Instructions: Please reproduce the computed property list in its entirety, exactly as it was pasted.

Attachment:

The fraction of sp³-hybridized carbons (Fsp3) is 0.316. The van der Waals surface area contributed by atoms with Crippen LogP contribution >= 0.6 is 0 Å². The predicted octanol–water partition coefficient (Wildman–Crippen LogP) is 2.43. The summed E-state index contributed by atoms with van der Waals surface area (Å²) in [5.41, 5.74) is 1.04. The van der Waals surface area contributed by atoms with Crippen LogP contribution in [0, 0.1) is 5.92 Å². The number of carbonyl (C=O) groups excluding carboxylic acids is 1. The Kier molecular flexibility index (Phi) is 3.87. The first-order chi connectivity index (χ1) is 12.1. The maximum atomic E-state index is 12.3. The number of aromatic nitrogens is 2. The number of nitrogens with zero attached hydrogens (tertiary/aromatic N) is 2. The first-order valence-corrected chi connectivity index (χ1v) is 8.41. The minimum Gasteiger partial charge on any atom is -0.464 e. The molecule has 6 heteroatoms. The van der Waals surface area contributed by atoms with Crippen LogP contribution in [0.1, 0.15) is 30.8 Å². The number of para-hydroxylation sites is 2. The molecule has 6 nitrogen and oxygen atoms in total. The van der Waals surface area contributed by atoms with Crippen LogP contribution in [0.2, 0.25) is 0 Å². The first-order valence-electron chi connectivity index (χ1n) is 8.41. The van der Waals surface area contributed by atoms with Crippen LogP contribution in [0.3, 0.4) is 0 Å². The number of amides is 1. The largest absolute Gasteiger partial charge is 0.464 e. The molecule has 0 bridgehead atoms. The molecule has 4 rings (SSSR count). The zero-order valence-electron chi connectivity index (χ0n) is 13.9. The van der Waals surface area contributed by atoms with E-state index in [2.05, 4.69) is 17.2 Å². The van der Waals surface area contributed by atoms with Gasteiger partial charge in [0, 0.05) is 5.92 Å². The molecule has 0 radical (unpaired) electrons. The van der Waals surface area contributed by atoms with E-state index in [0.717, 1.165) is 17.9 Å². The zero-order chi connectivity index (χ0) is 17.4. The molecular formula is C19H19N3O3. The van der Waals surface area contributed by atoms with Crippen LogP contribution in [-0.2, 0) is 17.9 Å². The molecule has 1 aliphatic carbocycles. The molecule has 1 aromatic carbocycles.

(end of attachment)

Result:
The fraction of sp³-hybridized carbons (Fsp3) is 0.316. The van der Waals surface area contributed by atoms with Crippen LogP contribution >= 0.6 is 0 Å². The predicted octanol–water partition coefficient (Wildman–Crippen LogP) is 2.43. The summed E-state index contributed by atoms with van der Waals surface area (Å²) in [5.41, 5.74) is 1.04. The van der Waals surface area contributed by atoms with Crippen LogP contribution in [0, 0.1) is 5.92 Å². The number of carbonyl (C=O) groups excluding carboxylic acids is 1. The Kier molecular flexibility index (Phi) is 3.87. The first-order chi connectivity index (χ1) is 12.1. The maximum atomic E-state index is 12.3. The number of aromatic nitrogens is 2. The number of nitrogens with zero attached hydrogens (tertiary/aromatic N) is 2. The first-order valence-corrected chi connectivity index (χ1v) is 8.41. The minimum Gasteiger partial charge on any atom is -0.464 e. The molecule has 6 heteroatoms. The van der Waals surface area contributed by atoms with Crippen LogP contribution in [0.1, 0.15) is 30.8 Å². The number of para-hydroxylation sites is 2. The molecule has 6 nitrogen and oxygen atoms in total. The van der Waals surface area contributed by atoms with Crippen LogP contribution in [0.2, 0.25) is 0 Å². The first-order valence-electron chi connectivity index (χ1n) is 8.41. The van der Waals surface area contributed by atoms with Crippen LogP contribution in [0.3, 0.4) is 0 Å². The number of amides is 1. The largest absolute Gasteiger partial charge is 0.464 e. The molecule has 0 bridgehead atoms. The molecule has 4 rings (SSSR count). The zero-order valence-electron chi connectivity index (χ0n) is 13.9. The van der Waals surface area contributed by atoms with E-state index in [2.05, 4.69) is 17.2 Å². The van der Waals surface area contributed by atoms with Gasteiger partial charge in [0, 0.05) is 5.92 Å². The molecule has 0 radical (unpaired) electrons. The van der Waals surface area contributed by atoms with E-state index in [0.717, 1.165) is 17.9 Å². The zero-order chi connectivity index (χ0) is 17.4. The molecular formula is C19H19N3O3. The van der Waals surface area contributed by atoms with Crippen LogP contribution in [-0.2, 0) is 17.9 Å². The molecule has 1 aliphatic carbocycles. The molecule has 1 aromatic carbocycles.